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Another bit of the empire crumbles…

By Angela Harbutt
January 26th, 2011 at 6:23 pm | 2 Comments | Posted in Uncategorized

I have always been somewhat uncomfortable with the idea of BBC World Service.

On the one hand it sounds like a marvelous idea – spreading the message of freedom to those that don’t currently enjoy it; dispensing “truth” where news is otherwise suppressed or distorted; bringing the many joys of sport and culture to those currently deprived…

On the other hand – if the aim is to provide unbiased news, information and culture from the free world – why does America have its own world service (aka Voice of America)? Surely if this was just about getting accurate information into repressed nations, of getting banned literature, art and sport into countries where it would otherwise not be seen or heard, why isn’t there a more co-ordinated, joint effort from the free nations – say USA/UK/others ? Why the duplication? 

Presumably because a good deal of this is about BBC and Government egos? The former revelling in its revered status as broadcaster to the world (because only IT can do news properly) and British government seeking influence wherever it can find it – some throw back to its colonial past….. Jeremy Dear (NUJ) has today said as much “By cutting the service, the Government will cut British influence in the rest of the world, and cuts will also be deeply damaging for objective quality news services around the globe.” . Given how much trouble the desire for “British influence” has got us into in the last few years is it such a bad thing to curtail it somewhat? I doubt it.

One also has to look at the services to be cut … language services in Albanian, Macedonian, and Serbian, Portuguese outputs for Africa, and an English-language service for the Caribbean are those on the hit list. 

I am scratching my head somewhat. Albania, Macedonia and Serbia are all recognised as potential candidates for joining the EU. All these countries have good access to multiple media sources. Serbia has a several commercial TV stations (one was even set up by News Corp until they sold it a couple of years ago) , radio stations and wide internet access (over 50% ) with some 2 million on facebook. Albania and Macedonia both have media corruption issues ( neither as bad as Italy where the PM controls 90% it should be said). But, whilst Macedonia has three state channels it has a dominant commercial TV sector ratings-wise (and at least 50% of the population have internet access with no controls on access). Over in Albania, the national media is a bit of a mess (with business media and politics still too close for comfort), but then again many watch Italian and Greek TV via terrestrial reception or listen to Deutsche Welle, Radio France Internationale or Voice of America. There are also over 150 newspaper titles, including over 20 dailies. On top of that about 25% if not more regularly go on line.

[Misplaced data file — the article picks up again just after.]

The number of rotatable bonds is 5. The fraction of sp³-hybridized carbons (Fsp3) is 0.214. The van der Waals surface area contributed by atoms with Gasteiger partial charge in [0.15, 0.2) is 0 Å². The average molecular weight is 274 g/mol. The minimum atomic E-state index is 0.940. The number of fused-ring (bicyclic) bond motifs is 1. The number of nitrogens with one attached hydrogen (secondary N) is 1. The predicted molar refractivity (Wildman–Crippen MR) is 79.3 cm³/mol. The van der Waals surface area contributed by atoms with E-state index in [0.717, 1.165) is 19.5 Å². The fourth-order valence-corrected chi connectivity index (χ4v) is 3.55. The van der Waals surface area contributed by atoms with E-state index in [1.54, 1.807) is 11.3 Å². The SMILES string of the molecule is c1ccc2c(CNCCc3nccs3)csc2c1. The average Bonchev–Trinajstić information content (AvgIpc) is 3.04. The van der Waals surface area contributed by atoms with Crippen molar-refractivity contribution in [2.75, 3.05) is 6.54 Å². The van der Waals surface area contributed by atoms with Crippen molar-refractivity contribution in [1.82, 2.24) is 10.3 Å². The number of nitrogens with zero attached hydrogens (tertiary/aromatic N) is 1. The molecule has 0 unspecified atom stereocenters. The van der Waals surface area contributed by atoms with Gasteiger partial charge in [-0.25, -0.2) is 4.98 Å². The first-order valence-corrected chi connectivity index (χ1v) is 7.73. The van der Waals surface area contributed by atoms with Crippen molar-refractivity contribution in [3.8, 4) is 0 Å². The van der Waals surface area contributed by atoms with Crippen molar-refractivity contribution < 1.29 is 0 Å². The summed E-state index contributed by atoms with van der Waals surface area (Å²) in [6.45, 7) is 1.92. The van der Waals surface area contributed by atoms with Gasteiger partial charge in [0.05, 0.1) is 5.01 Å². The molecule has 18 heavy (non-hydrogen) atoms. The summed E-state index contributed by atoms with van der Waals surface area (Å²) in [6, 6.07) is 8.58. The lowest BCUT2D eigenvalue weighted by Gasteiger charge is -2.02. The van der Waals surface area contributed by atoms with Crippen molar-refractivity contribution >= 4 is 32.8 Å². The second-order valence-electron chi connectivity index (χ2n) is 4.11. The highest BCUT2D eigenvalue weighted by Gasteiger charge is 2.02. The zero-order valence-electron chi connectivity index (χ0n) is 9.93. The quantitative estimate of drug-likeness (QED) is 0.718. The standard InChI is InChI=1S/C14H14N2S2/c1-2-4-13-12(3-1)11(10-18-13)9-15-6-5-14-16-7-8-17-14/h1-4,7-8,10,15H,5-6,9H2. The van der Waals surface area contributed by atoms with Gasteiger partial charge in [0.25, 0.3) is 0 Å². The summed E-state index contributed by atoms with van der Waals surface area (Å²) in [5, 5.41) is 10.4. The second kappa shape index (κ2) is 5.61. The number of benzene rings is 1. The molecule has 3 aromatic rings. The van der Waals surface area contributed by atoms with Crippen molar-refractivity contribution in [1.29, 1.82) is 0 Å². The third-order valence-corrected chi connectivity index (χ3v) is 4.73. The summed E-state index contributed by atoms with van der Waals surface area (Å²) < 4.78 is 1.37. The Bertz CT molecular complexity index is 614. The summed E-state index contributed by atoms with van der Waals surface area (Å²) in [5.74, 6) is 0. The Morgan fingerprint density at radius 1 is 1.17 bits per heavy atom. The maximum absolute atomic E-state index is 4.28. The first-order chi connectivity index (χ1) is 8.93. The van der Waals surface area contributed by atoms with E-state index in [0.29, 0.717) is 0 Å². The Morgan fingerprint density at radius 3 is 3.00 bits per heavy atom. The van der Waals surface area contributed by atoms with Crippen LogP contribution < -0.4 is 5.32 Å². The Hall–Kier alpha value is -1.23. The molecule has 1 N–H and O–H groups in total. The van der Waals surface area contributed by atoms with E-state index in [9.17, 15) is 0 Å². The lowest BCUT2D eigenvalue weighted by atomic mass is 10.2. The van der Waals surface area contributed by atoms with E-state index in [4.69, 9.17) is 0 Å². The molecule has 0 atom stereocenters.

It is still true that journalists face threats in all these countries but in all three the populations are not without options for their news whatever the NUJ in London chooses to think.

Moving the World Service out of the clutches of government (yes I know there was no “direct control” ) and into the public scrutiny of the taxlicence fee payer was an inspired move. Whether the BBC makes the right decisions on where it needs to cut is of course another matter. They look sound/overdue cuts but we all remember the BBCs’ utterly bizarre view that the radio service most deserving of cutting was 6Music.

So I am not going to shed a tear here. The World Service was created in 1932 to broadcast to English speakers in the outposts of the British Empire. Thanks to a world war and a bizarre funding system (which demanded that the people who paid for it (ie the foreign office) were kept at arms length from the operation it funded) , the World Service it has been allowed to grow unchecked into a huge monolith employing some 2,500 people, broadcasting in 32 languages, across all continents. But who has ever really scrutinised what it does, other than the BBC itself?  

I am not saying it’s all bad. Of course I am not. I am simply saying from where I am sitting it’s hard to see the good. And whilst the BBC World Service may remind some of some glorious past, when the map was pink and Britannia ruled the waves, this honestly looks like a dinosaur to me. Another part of the BBC empire crumbling? The heat under Mark Thompson has just gone up to gas mark 6.

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So who is in charge of the BBC these days?

By Angela Harbutt
January 25th, 2011 at 8:25 am | 2 Comments | Posted in Uncategorized

Just how many people does the BBC employ in its online business? A lot, it would seem.

Director-general Mark Thompson has announced that BBC online will cut 360 jobs, as its’ budget is cut by 25%.

What is baffling is Mr Thompson’s admission that BBC online had been allowed to grow “like Topsy”. So who, one wonders, was in charge? Not Mr Thompson by the sound of it.

Naturally the immediate reaction from the NUJ is one of rage at the BBC over the announced job cuts and the almost de rigeur talk of strikes. Sigh. I always rather welcome strikes at the BBC myself. No one really gets harmed (except those striking of course) and the prospect of the people of this nation waking up to the fact that life without the BBC is possible and that the licence fee is an odious tax, well past its sell by date. So NUJ – bring it on.

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Has the coalition ruined my Thursday nights?

By Angela Harbutt
May 28th, 2010 at 12:00 am | 1 Comment | Posted in UK Politics

Did tonight show us the future of UK television political coverage? I sincerely hope not.

First I watched Question Time. No Government minister on the programme..because, the BBC say, Downing Street said it would put up a minister but only if the Labour spokesperson was a serving Labour MP not Alistair Campbell… The BBC told the Government to sod off and it was up to them who they invited onto the show. First signs of BBC/government tensions? It was frankly silly of the Government to big up Campbell like that…but even sillier of the BBC to choose Alistair Campbell in the first place.